Also, as someone who grew up in NYC's subway suburbs (which, visually speaking, look a lot like the Feargus O'Sullivan's "suburb"), you heard these arguments all the time (more value for the money, almost urban anyway, etc.)

3) I have never been to London, so can't judge for myself, but judging from the article, a) Feargus O'Sullivan seems to me to have made a somewhat weak case for his argument and b) it's unclear what policy recommendation (if any) should come out of his argument.

(By the way, I hope this part of my comment doesn't sound too critical of Feargus O'Sullivan. There's nothing wrong whatsoever in sharing with others something nice you've just discovered. But I'm just trying to be analytical and to figure out the "meaning" his post and his argument has for him and for others.)

With regard to a), he seems to me to be saying that he gets more housing for his money (no surprise) and he can get many of the same stores but, in terms of urban interaction, etc., it's just OK. In addition, a big plus for him, but not necessarily for others, is that he can make a living from mostly working at home. So it sounds like a "just OK" alternative to urban areas for people who like urban living -- great for the price though (but no surprise here).

With regard to b), aside from the increased desirablity for such areas for poeple who can work mostly from home (which indeed may become more important as time goes on), it's hard to discern what policy recommendations if any that Feargus O'Sullivan is implying should come out of his observation.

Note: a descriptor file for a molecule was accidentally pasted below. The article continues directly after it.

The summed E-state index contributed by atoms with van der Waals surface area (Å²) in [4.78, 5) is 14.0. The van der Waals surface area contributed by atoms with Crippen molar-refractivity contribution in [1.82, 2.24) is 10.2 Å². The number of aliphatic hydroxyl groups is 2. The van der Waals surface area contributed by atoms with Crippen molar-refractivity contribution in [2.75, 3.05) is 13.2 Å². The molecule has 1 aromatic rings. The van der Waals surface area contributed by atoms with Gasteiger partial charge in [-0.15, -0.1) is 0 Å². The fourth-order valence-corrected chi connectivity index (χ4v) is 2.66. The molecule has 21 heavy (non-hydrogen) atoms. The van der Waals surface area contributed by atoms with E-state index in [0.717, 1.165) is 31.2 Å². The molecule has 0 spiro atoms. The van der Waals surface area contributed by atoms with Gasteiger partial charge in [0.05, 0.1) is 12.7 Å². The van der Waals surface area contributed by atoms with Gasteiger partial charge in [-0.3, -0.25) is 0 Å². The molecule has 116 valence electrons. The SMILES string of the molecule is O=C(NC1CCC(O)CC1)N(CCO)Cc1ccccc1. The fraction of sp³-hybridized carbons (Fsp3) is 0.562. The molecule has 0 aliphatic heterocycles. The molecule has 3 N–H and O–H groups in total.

Should there be less gentrification of "urban" areas?; should there be more gentrification of "suburban" areas; should there be more urbanization of "suburban" areas?; and so on.

4) As an American / New Yorker and Jane Jacobs admirer, the lesson I see here is that the semi-suburbs of a city should be allowed to become more urban -- thus giving them more of a first class urban experience, and also lessening the pressures on the urban areas at the core for the self-destruction of diversity. (Don't say British / Londoners should do the same thing -- that's their business.)

Benjamin Hemric
Mon., 8/27/12, 6:00 pm

Feargus O'Sullivan said...

You're quite right Benjamin, it's difficult to discern a clear policy suggestion from what I wrote - and your outline of my argument is more or less accurate. It was a conversational first person piece about my own life experience not intended to outline a policy blueprint, and I am honoured, and surprised, that it has had some impact. Placed on a (self-imposed) hotspot, I would say the policy points that I might extrapolate from my piece (that are not contained within it) are these:

geographical integration of different classes means little without powerfully effective social institutions to back them up. In terms of urban interaction I found my old neighborhood just okay as well - the only time my neighbors and I talked was when one of them was shot at (and trust me, he was such an a'hole i was half sorry they missed). In a Britain where the underclasses are swelling, opportunities are lessening and state education and healthcare is getting worse, celebrating socially mixed inner city neighborhoods over less socially mixed suburbs is an illusion when the distances between inner city neighbors are really massive. In the British context, I think this should be redressed by the greater fiscal redistribution of wealth by channeling it into public services, a cornerstone of post wwII british policy that we are losing fast under pressure from an alienated, uncaring elite.